When help from Pennsylvania can actually do harm
Monday, March 1, 2004
Editor's note: The Pennsylvania General Assembly is considering a proposal from the Rendell administration to borrow $2 billion for economic development and $800 million to clean up polluted sites, preserve farmland, and improve parks. At the same time, Gov. Rendell is seeking substantially increased funding for public schools.
The lack of a coherent state policy means some of this funding could be wasted - or worse, harm the very region it's supposed to help, according to a recent report by the Brookings Institution. By encouraging development in outlying areas, Pennsylvania has undermined its cities and towns. "In short," the Brookings report said, "the state lacks a clear strategic focus in doling out its billions of dollars in investment money."
To shed light on this argument, commentary writer Thomas Hylton examines how state policies are influencing the destiny of Warren, a small city in northwestern Pennsylvania. The state's contradictory efforts to help Warren, Hylton contends, has lessons for communities throughout Pennsylvania.
By Thomas Hylton
Warren is one of the loveliest small cities in Pennsylvania. It has a healthy downtown, stately old homes, an ornate courthouse and library, a historic theater, and beautiful scenic views.
But the town of Warren and Warren County both have been losing population for more than 20 years. The town of 10,000 residents has lost about 15 percent of its population since 1980. That's twice the county's rate of population loss.
Gov. Rendell pledged millions of dollars to help turn things around, but his help may leave the downtown worse off than he found it.
With the enthusiastic support of the community, developer Bob Yoder has proposed a $40 million mixed-used project called Impact Warren on land hugging the Allegheny River just off Warren's main street. Capitalizing on a $7 million investment by Northwest Savings Bank to enlarge its downtown headquarters, creating 300 new jobs, Impact Warren envisions two new buildings with a mixture of retail, housing and offices; a cluster of new townhouses overlooking the river; a new hotel; and a conference center in a renovated factory building, which also would house Warren's transit authority.
To make the project fly, the Rendell administration pledged an outright grant of $8.2 million to the city for a 629-space, four-level parking garage. More than $2.5 million in other state grants and forgivable loans would help pay for the housing portion of the project and a new amphitheater. All told, the $10.7 million state investment is an enormous sum for a town of Warren's size.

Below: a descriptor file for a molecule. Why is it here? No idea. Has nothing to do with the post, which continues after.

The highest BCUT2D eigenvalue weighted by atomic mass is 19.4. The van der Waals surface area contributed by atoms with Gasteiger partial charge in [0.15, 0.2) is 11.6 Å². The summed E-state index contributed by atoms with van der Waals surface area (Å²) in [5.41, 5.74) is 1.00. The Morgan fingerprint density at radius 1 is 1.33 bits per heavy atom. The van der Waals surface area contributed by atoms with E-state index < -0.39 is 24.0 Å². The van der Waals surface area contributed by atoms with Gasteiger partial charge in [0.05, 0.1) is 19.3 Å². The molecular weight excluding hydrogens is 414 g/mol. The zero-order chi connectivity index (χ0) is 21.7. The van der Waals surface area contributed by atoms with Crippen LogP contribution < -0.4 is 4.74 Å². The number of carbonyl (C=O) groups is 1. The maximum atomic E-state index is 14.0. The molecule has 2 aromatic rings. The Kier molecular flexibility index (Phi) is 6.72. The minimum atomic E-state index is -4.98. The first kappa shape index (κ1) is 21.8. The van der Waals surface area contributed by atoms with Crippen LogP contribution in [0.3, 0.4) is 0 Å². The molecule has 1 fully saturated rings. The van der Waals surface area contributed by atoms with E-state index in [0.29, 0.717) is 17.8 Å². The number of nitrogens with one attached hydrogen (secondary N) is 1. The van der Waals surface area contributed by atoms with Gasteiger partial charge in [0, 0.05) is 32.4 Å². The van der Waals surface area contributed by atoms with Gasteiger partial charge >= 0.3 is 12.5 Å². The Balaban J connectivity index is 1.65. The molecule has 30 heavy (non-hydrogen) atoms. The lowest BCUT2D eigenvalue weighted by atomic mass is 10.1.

Yoder is confident the whole project will be built, even though a draft feasibility study said Warren's isolated location and lack of tourist attractions "suggested that the development of the conference center project in the current environment would be a high-risk undertaking."
The draft study suggested Warren should refocus its efforts on upgrading the downtown's retail and entertainment environment before tackling the conference center.
That won't be easy with the advent of the area's first Wal-Mart, just north of town. Wal-Marts have a long history of draining the retail life out of nearby towns, said Constance Beaumont, who has written two books on the impacts of superstores on traditional downtowns. "The studies I've seen show Wal-Marts get most of their sales at the expense of existing businesses, especially in markets that are not growing," she said. It would be far better, she suggested, to entice Wal-Mart to downsize and move downtown, as it did in Rutland, Vt.
Geoff Kirkland, author of the feasibility study, said his final report will recommend ways Warren can improve the conference center's chances of success. But he admitted the new Wal-Mart was a concern. "The question is, how do we make sure we don't put our small town out of business? I'm not sure I have an answer."
Ironically, the proposed new Wal-Mart was made possible by the active involvement of Gov. Rendell, the state legislature, and the Warren County Commissioners. The Wal-Mart will go on farmland formerly owned by the Warren State Hospital. Not only is the state transferring the land to the county so it can be sold to a developer for Wal-Mart, Gov. Rendell signed special legislation removing an existing easement intended to permanently protect the farmland.
Considering that Warren County is larger in land area than Chester County but has only 44,000 residents, it's hard to see how the population base can support both a Wal-Mart superstore and a flourishing downtown. History suggests the downtown will lose.
Pennsylvania can't save its cities and towns by promoting development on farm fields. As the Brookings Institution's recent report says, only a disciplined investment strategy, focused on established areas, can stanch the flow of jobs and residents from our core communities. The governor may get the $2 billion economic stimulus package he has requested, but unless he has a thoughtful plan, it won't make things better.